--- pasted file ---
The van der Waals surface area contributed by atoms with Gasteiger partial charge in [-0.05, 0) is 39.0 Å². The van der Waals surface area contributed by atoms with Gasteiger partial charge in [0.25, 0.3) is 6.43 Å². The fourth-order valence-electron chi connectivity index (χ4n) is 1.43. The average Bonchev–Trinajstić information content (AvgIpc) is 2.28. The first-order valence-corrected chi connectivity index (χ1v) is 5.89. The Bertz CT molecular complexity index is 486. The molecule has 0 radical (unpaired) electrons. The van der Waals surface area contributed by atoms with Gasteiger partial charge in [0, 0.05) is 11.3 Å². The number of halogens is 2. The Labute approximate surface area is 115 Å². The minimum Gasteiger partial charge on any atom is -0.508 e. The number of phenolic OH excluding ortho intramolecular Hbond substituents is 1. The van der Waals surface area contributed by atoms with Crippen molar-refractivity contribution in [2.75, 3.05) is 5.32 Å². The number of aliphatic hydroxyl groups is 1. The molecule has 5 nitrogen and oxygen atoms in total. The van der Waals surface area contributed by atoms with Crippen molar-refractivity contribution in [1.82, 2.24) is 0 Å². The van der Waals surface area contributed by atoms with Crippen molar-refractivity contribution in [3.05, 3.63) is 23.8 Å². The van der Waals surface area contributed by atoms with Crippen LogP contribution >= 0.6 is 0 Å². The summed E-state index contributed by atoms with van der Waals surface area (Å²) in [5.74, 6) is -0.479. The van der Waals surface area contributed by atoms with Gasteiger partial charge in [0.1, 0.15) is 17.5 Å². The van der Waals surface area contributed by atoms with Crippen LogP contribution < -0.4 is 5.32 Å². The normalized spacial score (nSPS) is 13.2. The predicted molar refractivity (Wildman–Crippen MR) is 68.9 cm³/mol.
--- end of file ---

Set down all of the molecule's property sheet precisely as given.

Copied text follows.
The van der Waals surface area contributed by atoms with Gasteiger partial charge in [-0.05, 0) is 39.0 Å². The van der Waals surface area contributed by atoms with Gasteiger partial charge in [0.25, 0.3) is 6.43 Å². The fourth-order valence-electron chi connectivity index (χ4n) is 1.43. The average Bonchev–Trinajstić information content (AvgIpc) is 2.28. The first-order valence-corrected chi connectivity index (χ1v) is 5.89. The Bertz CT molecular complexity index is 486. The molecule has 0 radical (unpaired) electrons. The van der Waals surface area contributed by atoms with Gasteiger partial charge in [0, 0.05) is 11.3 Å². The number of halogens is 2. The Labute approximate surface area is 115 Å². The minimum Gasteiger partial charge on any atom is -0.508 e. The number of phenolic OH excluding ortho intramolecular Hbond substituents is 1. The van der Waals surface area contributed by atoms with Crippen molar-refractivity contribution in [2.75, 3.05) is 5.32 Å². The number of aliphatic hydroxyl groups is 1. The molecule has 5 nitrogen and oxygen atoms in total. The van der Waals surface area contributed by atoms with Crippen molar-refractivity contribution in [1.82, 2.24) is 0 Å². The van der Waals surface area contributed by atoms with Crippen molar-refractivity contribution in [3.05, 3.63) is 23.8 Å². The van der Waals surface area contributed by atoms with Crippen LogP contribution >= 0.6 is 0 Å². The summed E-state index contributed by atoms with van der Waals surface area (Å²) in [5.74, 6) is -0.479. The van der Waals surface area contributed by atoms with Gasteiger partial charge in [0.1, 0.15) is 17.5 Å². The van der Waals surface area contributed by atoms with Crippen LogP contribution < -0.4 is 5.32 Å². The normalized spacial score (nSPS) is 13.2. The predicted molar refractivity (Wildman–Crippen MR) is 68.9 cm³/mol.